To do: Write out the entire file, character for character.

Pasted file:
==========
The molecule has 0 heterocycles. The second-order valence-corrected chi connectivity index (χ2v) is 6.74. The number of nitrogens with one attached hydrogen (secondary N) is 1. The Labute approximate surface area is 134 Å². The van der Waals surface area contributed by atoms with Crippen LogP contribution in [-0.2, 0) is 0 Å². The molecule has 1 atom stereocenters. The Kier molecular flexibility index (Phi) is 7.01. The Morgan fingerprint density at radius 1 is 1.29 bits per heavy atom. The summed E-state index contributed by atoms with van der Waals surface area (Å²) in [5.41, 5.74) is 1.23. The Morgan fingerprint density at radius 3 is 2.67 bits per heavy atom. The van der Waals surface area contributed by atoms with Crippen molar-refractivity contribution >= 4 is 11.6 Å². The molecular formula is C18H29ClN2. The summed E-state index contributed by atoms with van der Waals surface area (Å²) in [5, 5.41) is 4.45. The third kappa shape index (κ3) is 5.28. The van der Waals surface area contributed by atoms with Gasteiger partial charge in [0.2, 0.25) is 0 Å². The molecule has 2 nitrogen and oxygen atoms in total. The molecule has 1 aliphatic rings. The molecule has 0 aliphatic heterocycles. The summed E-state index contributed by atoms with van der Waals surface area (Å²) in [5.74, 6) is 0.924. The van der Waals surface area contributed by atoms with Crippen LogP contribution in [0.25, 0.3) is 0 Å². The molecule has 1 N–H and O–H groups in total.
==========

The molecule has 0 heterocycles. The second-order valence-corrected chi connectivity index (χ2v) is 6.74. The number of nitrogens with one attached hydrogen (secondary N) is 1. The Labute approximate surface area is 134 Å². The van der Waals surface area contributed by atoms with Crippen LogP contribution in [-0.2, 0) is 0 Å². The molecule has 1 atom stereocenters. The Kier molecular flexibility index (Phi) is 7.01. The Morgan fingerprint density at radius 1 is 1.29 bits per heavy atom. The summed E-state index contributed by atoms with van der Waals surface area (Å²) in [5.41, 5.74) is 1.23. The Morgan fingerprint density at radius 3 is 2.67 bits per heavy atom. The van der Waals surface area contributed by atoms with Crippen molar-refractivity contribution >= 4 is 11.6 Å². The molecular formula is C18H29ClN2. The summed E-state index contributed by atoms with van der Waals surface area (Å²) in [5, 5.41) is 4.45. The third kappa shape index (κ3) is 5.28. The van der Waals surface area contributed by atoms with Gasteiger partial charge in [0.2, 0.25) is 0 Å². The molecule has 2 nitrogen and oxygen atoms in total. The molecule has 1 aliphatic rings. The molecule has 0 aliphatic heterocycles. The summed E-state index contributed by atoms with van der Waals surface area (Å²) in [5.74, 6) is 0.924. The van der Waals surface area contributed by atoms with Crippen LogP contribution in [0.25, 0.3) is 0 Å². The molecule has 1 N–H and O–H groups in total.